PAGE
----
HAVANA—Over the past month, Cuba’s capital city has been host to an international slate of artists and an audience of art collectors, curators and tourists from around the world—including the United States—for the 11th Havana Biennial.
Americans in Havana
The Obama Administration has loosened travel restrictions to Cuba in recent years, allowing Cuban Americans to visit whenever they want and opening up opportunities to other Americans to travel to Cuba for “people-to-people” exchanges. As a result, specialty tour operators, museums and universities offer authorized trips with itineraries that focus on education, healthcare, music and art and emphasize interactions with ordinary Cubans.
The opportunities allowed many Americans to travel legally directly from the United States to Cuba for the Havana Biennial. The citywide event organized by the Wifredo Lam Center of Contemporary Art included more than 100 artists and collaborations from more than two dozen countries (view a comprehensive list here) whose works responded to the event’s theme: “Art Practices and Social Imageries.”
According to the organizing committee, the theme examines the relationship between visual productions and social imagery, specifically “the way people imagine their social space and express themselves through cultural and historical references, and the symbolic dimension they acquire through art.”
A City Full of Art
From an 18th century fortress to the city’s museums and universities, venues large and small, indoors and out featured contemporary art. Down San Rafael, a street in Central Havana, a gallery space was screening short films by black women artists including Carrie Mae Weems, Lorna Simpson and Kara Walker, all of the United States.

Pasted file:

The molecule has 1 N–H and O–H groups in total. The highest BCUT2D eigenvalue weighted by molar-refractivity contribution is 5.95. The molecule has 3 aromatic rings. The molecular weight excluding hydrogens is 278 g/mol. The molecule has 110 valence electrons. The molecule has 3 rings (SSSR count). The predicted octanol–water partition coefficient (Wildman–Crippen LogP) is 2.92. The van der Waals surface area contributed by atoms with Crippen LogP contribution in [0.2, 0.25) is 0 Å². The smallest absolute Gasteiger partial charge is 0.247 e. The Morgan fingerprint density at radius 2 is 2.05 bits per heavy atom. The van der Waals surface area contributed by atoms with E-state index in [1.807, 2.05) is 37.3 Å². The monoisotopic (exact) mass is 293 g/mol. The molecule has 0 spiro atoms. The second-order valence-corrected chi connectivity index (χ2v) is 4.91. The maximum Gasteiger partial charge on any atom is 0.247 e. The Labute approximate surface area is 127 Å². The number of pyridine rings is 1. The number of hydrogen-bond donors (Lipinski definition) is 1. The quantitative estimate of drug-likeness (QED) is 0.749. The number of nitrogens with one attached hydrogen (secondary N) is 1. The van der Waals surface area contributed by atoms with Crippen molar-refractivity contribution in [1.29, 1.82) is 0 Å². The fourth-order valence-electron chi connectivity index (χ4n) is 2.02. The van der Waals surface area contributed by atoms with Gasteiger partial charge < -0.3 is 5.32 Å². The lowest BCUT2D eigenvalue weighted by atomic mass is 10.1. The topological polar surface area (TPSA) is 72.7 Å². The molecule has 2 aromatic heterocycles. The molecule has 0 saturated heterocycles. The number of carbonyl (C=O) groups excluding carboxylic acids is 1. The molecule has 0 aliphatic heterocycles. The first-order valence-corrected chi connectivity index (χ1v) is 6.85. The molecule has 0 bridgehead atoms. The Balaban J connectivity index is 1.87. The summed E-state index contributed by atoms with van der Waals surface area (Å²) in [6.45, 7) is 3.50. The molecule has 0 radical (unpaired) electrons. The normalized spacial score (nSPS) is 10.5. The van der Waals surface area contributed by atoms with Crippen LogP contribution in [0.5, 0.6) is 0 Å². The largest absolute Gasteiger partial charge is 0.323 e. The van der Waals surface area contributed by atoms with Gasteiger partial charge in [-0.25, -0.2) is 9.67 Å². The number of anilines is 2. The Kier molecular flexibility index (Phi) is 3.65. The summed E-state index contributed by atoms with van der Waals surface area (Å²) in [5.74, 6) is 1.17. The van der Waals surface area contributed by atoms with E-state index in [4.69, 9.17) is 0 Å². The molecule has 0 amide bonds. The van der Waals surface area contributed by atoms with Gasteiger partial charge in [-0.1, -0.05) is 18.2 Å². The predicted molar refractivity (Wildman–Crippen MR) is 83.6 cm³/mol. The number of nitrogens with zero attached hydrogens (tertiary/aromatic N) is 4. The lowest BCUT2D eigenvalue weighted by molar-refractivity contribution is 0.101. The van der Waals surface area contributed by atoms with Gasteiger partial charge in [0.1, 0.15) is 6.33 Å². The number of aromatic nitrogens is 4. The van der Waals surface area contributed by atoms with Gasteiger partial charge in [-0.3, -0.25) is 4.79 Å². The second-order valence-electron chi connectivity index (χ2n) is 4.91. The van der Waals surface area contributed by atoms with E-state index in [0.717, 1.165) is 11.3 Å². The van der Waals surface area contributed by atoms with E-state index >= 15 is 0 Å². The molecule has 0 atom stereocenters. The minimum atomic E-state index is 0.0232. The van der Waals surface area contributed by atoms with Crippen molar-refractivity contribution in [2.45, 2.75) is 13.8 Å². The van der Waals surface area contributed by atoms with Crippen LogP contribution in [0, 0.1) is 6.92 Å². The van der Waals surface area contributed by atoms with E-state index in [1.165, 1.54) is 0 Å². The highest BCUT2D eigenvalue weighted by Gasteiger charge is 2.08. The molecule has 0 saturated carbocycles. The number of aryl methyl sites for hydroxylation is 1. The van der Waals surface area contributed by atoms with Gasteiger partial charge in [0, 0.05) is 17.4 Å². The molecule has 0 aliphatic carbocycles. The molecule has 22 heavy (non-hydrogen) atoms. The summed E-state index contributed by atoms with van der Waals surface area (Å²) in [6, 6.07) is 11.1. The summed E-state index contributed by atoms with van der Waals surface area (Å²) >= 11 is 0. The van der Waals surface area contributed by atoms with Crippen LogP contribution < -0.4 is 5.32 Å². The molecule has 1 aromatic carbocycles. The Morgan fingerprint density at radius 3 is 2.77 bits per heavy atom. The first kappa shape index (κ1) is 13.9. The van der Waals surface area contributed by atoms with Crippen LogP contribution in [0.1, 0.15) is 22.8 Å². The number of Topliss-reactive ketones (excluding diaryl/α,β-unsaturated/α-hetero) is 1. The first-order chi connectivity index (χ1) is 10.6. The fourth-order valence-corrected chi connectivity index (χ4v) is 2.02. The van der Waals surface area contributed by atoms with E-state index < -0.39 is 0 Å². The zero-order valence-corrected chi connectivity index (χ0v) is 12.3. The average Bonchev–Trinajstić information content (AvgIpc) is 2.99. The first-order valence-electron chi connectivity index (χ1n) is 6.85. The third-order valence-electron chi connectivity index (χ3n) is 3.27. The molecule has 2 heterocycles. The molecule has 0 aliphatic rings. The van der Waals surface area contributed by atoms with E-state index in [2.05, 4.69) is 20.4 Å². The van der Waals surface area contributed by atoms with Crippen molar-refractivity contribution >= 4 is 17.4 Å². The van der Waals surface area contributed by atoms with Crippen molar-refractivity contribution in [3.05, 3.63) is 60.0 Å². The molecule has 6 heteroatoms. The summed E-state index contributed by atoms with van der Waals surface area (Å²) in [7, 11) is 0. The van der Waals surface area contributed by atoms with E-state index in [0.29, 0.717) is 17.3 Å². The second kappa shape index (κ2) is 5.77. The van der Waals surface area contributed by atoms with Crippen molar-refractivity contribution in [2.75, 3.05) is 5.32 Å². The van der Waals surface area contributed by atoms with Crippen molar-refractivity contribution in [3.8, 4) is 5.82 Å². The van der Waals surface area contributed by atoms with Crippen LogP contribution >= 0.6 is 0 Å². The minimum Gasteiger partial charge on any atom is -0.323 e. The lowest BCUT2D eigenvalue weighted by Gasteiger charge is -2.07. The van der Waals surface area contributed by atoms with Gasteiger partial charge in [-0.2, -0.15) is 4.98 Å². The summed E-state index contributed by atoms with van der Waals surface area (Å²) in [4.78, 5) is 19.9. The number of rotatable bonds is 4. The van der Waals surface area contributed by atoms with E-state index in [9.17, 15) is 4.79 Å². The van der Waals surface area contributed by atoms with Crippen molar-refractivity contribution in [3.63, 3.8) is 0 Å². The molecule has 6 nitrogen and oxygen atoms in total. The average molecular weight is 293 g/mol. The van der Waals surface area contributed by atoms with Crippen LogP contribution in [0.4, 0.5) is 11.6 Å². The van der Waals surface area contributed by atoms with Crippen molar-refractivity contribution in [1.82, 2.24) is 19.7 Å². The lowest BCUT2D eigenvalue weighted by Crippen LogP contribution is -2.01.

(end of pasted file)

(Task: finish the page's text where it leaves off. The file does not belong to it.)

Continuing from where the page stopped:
It was a pleasure to see a one of French artist JR’s large scale images on the side of a building not too far from central Havana, but disappointing that it was the only portrait of the 25 in his Wrinkles of the City series observed.
Many works achieved impact using quantity, including Chinese artist Ai Weiwei’s “‘Forever’ Bicycles,” which is composed of 74 bikes and an installation of thousands of spoons by at Michael Pinas of Suriname at the Cuba Pavilion.
Dispatches from Havana
While exploring Cuba’s arts and culture was an amazing experience, trying to learn more about the nation’s complicated social, political and economic circumstances in just one week raised more questions than it answered.
The following is a survey of many of the biennial venues and a few of the installations. In the coming days additional posts will highlight individual exhibits and other arts observed around the city.
View more coverage of the 11th Havana Biennial.
All photos by Arts Observer
Above, A series of pinwheels on display in a plaza near the Malecon called “Playtime,” 2011 by Marianela Orozco. Top of page, Universal Art Building of the National Museum of Fine Art near Old Havana.
A sculpture called “La Comparsa” stands between two exhibition spaces, a series of buildings at La Cabana, an 18th century fortress that served as one of the main biennial venues and featured exhibits by dozens of artists.
“Cinema Remixed & Reloaded 2.0″ at Galeria Collage Habana on San Rafael featured videos by black women artists since 1970 and included Carrie Mae Weems, Tracey Rose, Lorna Simpson (her 2001 “Easy to Remember,” is shown above), Pamela Phatsimo Sunstrum, Kara Walker, and a collaboration by Bradley McCallum and Jacqueline Terry.